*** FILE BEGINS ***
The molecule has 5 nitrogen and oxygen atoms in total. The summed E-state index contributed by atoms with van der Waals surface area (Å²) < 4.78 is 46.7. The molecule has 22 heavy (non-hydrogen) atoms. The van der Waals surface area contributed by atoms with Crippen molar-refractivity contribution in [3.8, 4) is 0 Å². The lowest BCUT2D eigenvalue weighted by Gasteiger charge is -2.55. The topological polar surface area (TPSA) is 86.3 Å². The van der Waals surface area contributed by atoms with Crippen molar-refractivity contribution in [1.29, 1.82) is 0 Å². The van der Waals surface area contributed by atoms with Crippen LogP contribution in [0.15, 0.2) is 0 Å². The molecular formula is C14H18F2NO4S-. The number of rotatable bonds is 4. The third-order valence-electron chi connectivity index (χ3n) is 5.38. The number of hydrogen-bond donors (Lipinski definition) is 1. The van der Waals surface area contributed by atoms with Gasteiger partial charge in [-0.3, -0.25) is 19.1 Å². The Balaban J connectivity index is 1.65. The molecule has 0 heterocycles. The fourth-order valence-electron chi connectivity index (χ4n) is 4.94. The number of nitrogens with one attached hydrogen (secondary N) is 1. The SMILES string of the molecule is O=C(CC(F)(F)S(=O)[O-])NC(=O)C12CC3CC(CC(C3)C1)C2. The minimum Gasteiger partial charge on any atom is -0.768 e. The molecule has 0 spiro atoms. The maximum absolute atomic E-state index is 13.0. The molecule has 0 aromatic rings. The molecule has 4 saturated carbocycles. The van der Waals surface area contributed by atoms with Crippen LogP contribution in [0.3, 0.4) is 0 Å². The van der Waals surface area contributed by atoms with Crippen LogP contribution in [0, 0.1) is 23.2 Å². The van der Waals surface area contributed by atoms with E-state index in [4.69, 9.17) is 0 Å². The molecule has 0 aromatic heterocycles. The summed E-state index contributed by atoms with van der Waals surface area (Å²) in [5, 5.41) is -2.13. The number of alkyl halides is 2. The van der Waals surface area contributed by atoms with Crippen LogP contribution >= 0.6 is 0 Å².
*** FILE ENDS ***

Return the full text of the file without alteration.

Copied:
The molecule has 5 nitrogen and oxygen atoms in total. The summed E-state index contributed by atoms with van der Waals surface area (Å²) < 4.78 is 46.7. The molecule has 22 heavy (non-hydrogen) atoms. The van der Waals surface area contributed by atoms with Crippen molar-refractivity contribution in [3.8, 4) is 0 Å². The lowest BCUT2D eigenvalue weighted by Gasteiger charge is -2.55. The topological polar surface area (TPSA) is 86.3 Å². The van der Waals surface area contributed by atoms with Crippen molar-refractivity contribution in [1.29, 1.82) is 0 Å². The van der Waals surface area contributed by atoms with Crippen LogP contribution in [0.15, 0.2) is 0 Å². The molecular formula is C14H18F2NO4S-. The number of rotatable bonds is 4. The third-order valence-electron chi connectivity index (χ3n) is 5.38. The number of hydrogen-bond donors (Lipinski definition) is 1. The van der Waals surface area contributed by atoms with Gasteiger partial charge in [-0.3, -0.25) is 19.1 Å². The Balaban J connectivity index is 1.65. The molecule has 0 heterocycles. The fourth-order valence-electron chi connectivity index (χ4n) is 4.94. The number of nitrogens with one attached hydrogen (secondary N) is 1. The SMILES string of the molecule is O=C(CC(F)(F)S(=O)[O-])NC(=O)C12CC3CC(CC(C3)C1)C2. The minimum Gasteiger partial charge on any atom is -0.768 e. The molecule has 0 spiro atoms. The maximum absolute atomic E-state index is 13.0. The molecule has 0 aromatic rings. The molecule has 4 saturated carbocycles. The van der Waals surface area contributed by atoms with Crippen LogP contribution in [0.3, 0.4) is 0 Å². The van der Waals surface area contributed by atoms with Crippen LogP contribution in [0, 0.1) is 23.2 Å². The van der Waals surface area contributed by atoms with E-state index in [4.69, 9.17) is 0 Å². The molecule has 0 aromatic heterocycles. The summed E-state index contributed by atoms with van der Waals surface area (Å²) in [5, 5.41) is -2.13. The number of alkyl halides is 2. The van der Waals surface area contributed by atoms with Crippen LogP contribution >= 0.6 is 0 Å².